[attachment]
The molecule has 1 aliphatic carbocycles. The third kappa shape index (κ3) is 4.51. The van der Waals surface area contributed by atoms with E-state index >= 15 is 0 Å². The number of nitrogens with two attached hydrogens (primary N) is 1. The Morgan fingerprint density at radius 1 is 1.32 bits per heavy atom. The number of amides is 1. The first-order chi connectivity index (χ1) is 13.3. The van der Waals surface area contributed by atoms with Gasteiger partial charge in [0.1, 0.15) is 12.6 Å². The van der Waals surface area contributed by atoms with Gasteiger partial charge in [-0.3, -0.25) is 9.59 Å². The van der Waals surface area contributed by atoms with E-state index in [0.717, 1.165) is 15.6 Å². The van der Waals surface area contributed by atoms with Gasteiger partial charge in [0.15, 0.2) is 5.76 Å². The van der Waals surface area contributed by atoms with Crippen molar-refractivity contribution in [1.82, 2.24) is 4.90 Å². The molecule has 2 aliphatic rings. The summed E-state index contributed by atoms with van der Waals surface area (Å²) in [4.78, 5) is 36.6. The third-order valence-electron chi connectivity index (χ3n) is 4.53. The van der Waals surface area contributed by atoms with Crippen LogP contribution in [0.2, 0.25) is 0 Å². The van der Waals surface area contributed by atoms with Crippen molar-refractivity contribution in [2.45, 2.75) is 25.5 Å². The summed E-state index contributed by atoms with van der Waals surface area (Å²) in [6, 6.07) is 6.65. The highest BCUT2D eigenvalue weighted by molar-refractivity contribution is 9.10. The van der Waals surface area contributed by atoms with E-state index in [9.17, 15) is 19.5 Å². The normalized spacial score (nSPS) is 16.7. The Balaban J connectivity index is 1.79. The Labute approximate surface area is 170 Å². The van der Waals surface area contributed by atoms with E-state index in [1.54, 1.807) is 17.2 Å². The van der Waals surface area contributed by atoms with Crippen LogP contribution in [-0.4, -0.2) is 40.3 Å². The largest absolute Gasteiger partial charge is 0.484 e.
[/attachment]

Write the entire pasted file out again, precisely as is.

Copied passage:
The molecule has 1 aliphatic carbocycles. The third kappa shape index (κ3) is 4.51. The van der Waals surface area contributed by atoms with E-state index >= 15 is 0 Å². The number of nitrogens with two attached hydrogens (primary N) is 1. The Morgan fingerprint density at radius 1 is 1.32 bits per heavy atom. The number of amides is 1. The first-order chi connectivity index (χ1) is 13.3. The van der Waals surface area contributed by atoms with Gasteiger partial charge in [0.1, 0.15) is 12.6 Å². The van der Waals surface area contributed by atoms with Gasteiger partial charge in [-0.3, -0.25) is 9.59 Å². The van der Waals surface area contributed by atoms with E-state index in [0.717, 1.165) is 15.6 Å². The van der Waals surface area contributed by atoms with Gasteiger partial charge in [0.15, 0.2) is 5.76 Å². The van der Waals surface area contributed by atoms with Crippen molar-refractivity contribution in [1.82, 2.24) is 4.90 Å². The molecule has 2 aliphatic rings. The summed E-state index contributed by atoms with van der Waals surface area (Å²) in [4.78, 5) is 36.6. The third-order valence-electron chi connectivity index (χ3n) is 4.53. The van der Waals surface area contributed by atoms with Crippen LogP contribution in [0.2, 0.25) is 0 Å². The van der Waals surface area contributed by atoms with Crippen molar-refractivity contribution in [2.45, 2.75) is 25.5 Å². The summed E-state index contributed by atoms with van der Waals surface area (Å²) in [6, 6.07) is 6.65. The highest BCUT2D eigenvalue weighted by molar-refractivity contribution is 9.10. The van der Waals surface area contributed by atoms with E-state index in [9.17, 15) is 19.5 Å². The normalized spacial score (nSPS) is 16.7. The Balaban J connectivity index is 1.79. The Labute approximate surface area is 170 Å². The van der Waals surface area contributed by atoms with E-state index in [1.54, 1.807) is 17.2 Å². The van der Waals surface area contributed by atoms with Crippen LogP contribution in [-0.4, -0.2) is 40.3 Å². The largest absolute Gasteiger partial charge is 0.484 e.